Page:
By David Madden
Some readers may find David Armitage’s Civil Wars disappointing, as I did, expecting, despite the clarity of its title, a philosophy of Civil War or a comparison of Civil Wars worldwide throughout history, neither of which not book has been written. One realizes early that Armitage’s book is a lengthy, alas repetitive, study of definitions of civil war throughout history, for which I must imagine there is an eager readership nonetheless.
The main reason for the need for an international agreement as to the definition of civil war, and its differences from rebellion, insurrection, and revolution and other types of war, would be, one assumes, to arrive at a codification of laws of war for future application. All other reasons may seem to some readers comparatively overly academic, semantic, useless, or even perhaps trivial.
One might also expect a most perfect definition to shed some light on an understanding, for instance, of the American Civil War and the quagmire of the Taiping Rebellion in China that occurred during the same years. Not surprisingly then, Armitage devotes a good deal of space to the American, but neglects the Chinese Civil War.
Not until 130 pages into the book does Aritage quote a definition. In 1758, Swiss writer Emer de Vattel “stated in a groundbreaking definition” that “[w]hen a party is formed in a state, who no longer obey the sovereign, and are possessed of sufficient strength to oppose him,—or when, in a republic, the nation is divided into two opposite factions, and both sides take up arms—this is called civil war.” Armitage does not come out of this overview with a possible definition of his own.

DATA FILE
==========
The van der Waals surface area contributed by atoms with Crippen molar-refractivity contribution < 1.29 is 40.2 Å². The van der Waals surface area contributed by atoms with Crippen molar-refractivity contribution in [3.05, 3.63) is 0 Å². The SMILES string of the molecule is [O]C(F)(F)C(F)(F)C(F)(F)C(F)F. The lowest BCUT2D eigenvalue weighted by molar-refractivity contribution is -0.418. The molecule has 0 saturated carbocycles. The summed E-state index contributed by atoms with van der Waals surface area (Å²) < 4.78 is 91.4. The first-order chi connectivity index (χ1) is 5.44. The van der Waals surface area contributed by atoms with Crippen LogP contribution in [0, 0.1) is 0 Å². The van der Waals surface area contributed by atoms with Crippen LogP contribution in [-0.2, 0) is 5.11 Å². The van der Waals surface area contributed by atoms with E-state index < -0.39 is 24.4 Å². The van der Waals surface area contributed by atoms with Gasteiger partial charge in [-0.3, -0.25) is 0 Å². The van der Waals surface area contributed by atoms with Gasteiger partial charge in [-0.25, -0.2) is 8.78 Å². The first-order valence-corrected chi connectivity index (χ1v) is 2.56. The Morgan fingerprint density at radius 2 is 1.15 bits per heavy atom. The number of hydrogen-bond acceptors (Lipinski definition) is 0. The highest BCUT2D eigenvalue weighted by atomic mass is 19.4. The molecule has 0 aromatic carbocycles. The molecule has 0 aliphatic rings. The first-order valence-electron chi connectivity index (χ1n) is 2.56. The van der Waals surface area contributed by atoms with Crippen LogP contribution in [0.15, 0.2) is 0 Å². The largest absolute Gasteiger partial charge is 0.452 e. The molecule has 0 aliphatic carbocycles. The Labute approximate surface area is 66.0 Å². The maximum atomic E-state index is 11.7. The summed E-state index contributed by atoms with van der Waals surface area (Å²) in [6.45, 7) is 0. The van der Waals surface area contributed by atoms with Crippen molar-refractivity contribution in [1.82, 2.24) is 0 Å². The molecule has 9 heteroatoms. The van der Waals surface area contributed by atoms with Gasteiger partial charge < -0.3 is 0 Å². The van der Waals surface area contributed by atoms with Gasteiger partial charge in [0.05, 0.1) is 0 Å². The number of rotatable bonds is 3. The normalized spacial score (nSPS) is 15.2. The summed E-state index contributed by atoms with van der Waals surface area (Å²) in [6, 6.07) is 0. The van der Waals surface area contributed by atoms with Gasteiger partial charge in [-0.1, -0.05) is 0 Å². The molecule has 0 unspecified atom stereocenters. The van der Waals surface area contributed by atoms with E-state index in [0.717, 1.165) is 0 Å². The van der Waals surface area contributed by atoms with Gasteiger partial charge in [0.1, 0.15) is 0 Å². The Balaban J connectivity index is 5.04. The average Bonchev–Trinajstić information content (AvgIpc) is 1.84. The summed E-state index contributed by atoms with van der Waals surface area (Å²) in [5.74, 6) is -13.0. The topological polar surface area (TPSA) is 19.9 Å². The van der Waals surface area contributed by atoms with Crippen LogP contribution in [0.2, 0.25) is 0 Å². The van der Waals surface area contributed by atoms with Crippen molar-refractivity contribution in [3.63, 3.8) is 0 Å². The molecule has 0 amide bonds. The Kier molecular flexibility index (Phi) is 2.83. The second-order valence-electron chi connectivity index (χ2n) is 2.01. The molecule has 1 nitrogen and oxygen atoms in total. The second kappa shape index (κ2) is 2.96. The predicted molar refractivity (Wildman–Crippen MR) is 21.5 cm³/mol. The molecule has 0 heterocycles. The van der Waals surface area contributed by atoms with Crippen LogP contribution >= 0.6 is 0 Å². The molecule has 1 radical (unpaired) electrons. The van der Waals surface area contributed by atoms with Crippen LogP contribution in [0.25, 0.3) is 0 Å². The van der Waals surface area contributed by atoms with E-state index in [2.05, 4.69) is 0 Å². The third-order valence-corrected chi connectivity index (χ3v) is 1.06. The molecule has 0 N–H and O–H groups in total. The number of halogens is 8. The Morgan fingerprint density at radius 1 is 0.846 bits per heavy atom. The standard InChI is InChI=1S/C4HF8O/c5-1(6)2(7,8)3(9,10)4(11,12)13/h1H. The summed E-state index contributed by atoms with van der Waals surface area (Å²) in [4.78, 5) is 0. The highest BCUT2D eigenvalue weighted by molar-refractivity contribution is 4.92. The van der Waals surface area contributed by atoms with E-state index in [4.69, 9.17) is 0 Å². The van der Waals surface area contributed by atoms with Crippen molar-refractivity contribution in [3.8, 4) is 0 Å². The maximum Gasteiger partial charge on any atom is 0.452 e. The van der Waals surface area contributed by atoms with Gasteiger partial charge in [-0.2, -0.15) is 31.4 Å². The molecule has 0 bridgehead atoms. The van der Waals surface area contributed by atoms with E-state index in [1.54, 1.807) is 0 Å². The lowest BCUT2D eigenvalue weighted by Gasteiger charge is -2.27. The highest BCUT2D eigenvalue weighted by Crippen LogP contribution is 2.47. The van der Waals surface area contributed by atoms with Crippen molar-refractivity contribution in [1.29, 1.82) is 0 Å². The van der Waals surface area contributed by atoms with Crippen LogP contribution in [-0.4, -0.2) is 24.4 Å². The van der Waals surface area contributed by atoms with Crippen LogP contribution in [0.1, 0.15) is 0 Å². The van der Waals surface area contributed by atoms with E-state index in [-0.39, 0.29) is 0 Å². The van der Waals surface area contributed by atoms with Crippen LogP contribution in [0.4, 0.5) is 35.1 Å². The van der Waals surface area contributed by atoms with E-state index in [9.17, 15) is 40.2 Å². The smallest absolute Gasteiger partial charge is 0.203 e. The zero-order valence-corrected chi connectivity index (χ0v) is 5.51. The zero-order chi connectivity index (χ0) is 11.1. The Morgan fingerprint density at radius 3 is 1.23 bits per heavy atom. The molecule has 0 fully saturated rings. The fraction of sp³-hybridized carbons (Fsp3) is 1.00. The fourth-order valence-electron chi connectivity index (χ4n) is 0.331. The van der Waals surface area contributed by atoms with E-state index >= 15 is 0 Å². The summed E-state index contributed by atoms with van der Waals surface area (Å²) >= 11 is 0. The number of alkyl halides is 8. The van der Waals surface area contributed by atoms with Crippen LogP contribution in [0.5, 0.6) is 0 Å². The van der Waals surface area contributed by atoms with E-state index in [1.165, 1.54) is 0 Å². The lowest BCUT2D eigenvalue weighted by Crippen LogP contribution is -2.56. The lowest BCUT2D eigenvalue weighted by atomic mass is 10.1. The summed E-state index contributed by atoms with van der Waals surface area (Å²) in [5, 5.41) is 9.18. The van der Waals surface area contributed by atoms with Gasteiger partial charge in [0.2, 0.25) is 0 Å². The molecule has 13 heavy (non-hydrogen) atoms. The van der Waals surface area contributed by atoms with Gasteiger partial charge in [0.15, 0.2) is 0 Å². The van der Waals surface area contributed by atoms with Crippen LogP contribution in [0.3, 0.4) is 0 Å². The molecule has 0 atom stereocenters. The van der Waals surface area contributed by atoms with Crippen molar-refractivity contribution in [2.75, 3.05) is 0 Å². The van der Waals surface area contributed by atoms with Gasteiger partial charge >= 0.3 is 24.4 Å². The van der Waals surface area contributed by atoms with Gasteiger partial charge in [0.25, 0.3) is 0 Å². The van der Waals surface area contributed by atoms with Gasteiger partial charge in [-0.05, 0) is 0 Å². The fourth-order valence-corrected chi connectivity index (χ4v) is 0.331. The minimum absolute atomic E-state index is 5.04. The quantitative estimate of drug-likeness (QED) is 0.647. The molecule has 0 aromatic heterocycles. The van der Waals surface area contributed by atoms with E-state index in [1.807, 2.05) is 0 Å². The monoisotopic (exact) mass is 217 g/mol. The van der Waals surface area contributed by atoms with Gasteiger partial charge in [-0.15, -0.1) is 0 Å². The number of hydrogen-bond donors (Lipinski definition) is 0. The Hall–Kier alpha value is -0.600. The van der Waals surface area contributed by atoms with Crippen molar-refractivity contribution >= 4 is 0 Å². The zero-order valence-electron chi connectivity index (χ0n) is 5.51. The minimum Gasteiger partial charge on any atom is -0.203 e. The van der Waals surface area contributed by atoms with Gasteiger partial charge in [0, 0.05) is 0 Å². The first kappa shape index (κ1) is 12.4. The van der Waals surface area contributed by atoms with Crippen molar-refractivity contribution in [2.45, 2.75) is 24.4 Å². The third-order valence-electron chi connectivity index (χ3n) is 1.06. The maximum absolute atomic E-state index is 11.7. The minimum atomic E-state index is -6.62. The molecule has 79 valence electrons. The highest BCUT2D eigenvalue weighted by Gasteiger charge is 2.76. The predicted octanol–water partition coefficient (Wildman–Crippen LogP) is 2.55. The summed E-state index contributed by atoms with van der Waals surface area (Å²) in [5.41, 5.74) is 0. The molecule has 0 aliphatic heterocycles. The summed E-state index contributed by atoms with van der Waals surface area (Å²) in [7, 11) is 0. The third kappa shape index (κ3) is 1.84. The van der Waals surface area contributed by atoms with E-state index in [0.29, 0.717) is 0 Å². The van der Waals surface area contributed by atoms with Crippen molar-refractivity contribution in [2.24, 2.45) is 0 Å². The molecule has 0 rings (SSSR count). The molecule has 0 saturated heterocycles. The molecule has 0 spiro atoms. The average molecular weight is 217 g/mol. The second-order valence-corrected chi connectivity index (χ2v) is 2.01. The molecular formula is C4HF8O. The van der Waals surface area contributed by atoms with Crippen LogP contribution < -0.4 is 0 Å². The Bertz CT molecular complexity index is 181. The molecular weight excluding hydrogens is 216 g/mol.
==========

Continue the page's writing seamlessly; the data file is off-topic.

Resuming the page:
Of the numerous definitions of Civil War historically handed down to this day, there is apparently no consensus as to which one is most apt, just as there is no consensus about which of the 128 names for the American Civil War is most apt.
Armitage’s discussion of various attempts to define Civil War throughout 349 pages includes no discussion of how a perfect definition might guide or confound the legal ramifications of the conduct of Reconstruction, which historians generally agree is more important than battles and leaders. Good examples again are the American and the Chinese Reconstructions, the duration of which was about the same for both, the effects of which continue to this day. The word “reconstruction” appears nowhere in his book.
Although some readers may wonder then from time to time what this book is in the aid of, I wish to conclude that for those interested in Armitage’s actual subject, this is probably the most authoritative and complete examination available, endowed with an excellent 46 page bibliography, and so, on that basis, I recommend it.
Founding director of the United States Civil War Center (no longer extant), David Madden (ΦBK, University of Tennessee, 1979) is author of The Tangled Web of the Civil War and Reconstruction (Rowman & Littlefield, 2015).